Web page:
Journal of Molecular Evolution

, Volume 58, Issue 5, pp 584–595 | Cite as

Abundance, Distribution, and Mutation Rates of Homopolymeric Nucleotide Runs in the Genome of Caenorhabditis elegans

  • Dee R. Denver
  • Krystalynne Morris
  • Avinash Kewalramani
  • Katherine E. Harris
  • Amy Chow
  • Suzanne Estes
  • Michael Lynch
  • W. Kelley Thomas


Homopolymeric nucleotide runs, also called mononucleotide microsatellites, are a ubiquitous, dominant, and mutagenic feature of eukaryotic genomes. A clear understanding of the forces that shape patterns of homopolymer evolution, however, is lacking. We provide a focused investigation of the abundance, chromosomal distribution, and mutation spectra of the four strand-specific homopolymer types (A, T, G, C) ≥8 bp in the genome of Caenorhabditis elegans. A and T homopolymers vastly outnumber G and C HPs, and the run-length distributions of A and T homopolymers differ significantly from G and C homopolymers. A scanning window analysis of homopolymer chromosomal distribution reveals distinct clusters of homopolymer density in autosome arms that are regions of high recombination in C. elegans. Dramatic biases are detected among closely spaced homopolymers; for instance, we observe 994 A homopolymers immediately followed by a T homopolymer (5′ to 3′) and only 8 instances of T homopolymers directly followed by an A homopolymer. Empirical homopolymer mutation assays in a set of C. elegans mutation-accumulation lines reveal an ∼20-fold higher mutation rate for G and C homopolymers compared to A and T homopolymers. Nuclear A and T homopolymers are also found to mutate ∼100-fold more slowly than mitochondrial A and T homopolymers. This integrative approach yields a total nuclear genome-wide homopolymer mutation rate estimate of ∼1.6 mutations per genome per generation.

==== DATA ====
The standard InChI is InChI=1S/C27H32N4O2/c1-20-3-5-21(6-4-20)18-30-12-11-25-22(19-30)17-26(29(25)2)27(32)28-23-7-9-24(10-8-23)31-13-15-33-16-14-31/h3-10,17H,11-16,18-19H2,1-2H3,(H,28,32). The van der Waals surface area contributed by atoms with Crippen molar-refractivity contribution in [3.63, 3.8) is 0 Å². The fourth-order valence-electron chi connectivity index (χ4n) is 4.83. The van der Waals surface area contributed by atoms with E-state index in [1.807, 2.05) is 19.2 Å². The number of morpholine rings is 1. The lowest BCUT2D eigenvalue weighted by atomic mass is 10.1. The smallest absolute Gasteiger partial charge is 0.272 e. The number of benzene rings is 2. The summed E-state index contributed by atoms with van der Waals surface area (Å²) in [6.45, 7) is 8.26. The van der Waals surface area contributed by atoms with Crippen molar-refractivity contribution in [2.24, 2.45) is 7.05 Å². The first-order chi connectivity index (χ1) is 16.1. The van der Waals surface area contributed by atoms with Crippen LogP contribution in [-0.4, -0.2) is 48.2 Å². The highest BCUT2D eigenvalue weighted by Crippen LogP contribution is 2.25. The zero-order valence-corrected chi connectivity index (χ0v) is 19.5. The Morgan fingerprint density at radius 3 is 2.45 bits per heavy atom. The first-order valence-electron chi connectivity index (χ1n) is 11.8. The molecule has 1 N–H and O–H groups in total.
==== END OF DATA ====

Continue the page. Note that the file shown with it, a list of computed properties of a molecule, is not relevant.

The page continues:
Caenorhabditis elegans Genome Homopolymer Microsatellite Mutation 


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Copyright information

© Springer-Verlag 2004

Authors and Affiliations

  • Dee R. Denver
    • 1
  • Krystalynne Morris
    • 2
  • Avinash Kewalramani
    • 1
  • Katherine E. Harris
    • 3
  • Amy Chow
    • 4
  • Suzanne Estes
    • 5
  • Michael Lynch
    • 1
  • W. Kelley Thomas
    • 2
  1. 1.Department of BiologyIndiana UniversityBloomingtonUSA
  2. 2.Hubbard Center for Genome StudiesUniversity of New HampshireDurhamUSA
  3. 3.Department of Molecular and Cell BiologyUniversity of CaliforniaBerkeleyUSA
  4. 4.Saint Luke’s Hospital of Kansas CityKansas CityUSA
  5. 5.Department of ZoologyOregon State UniversityCorvallisUSA

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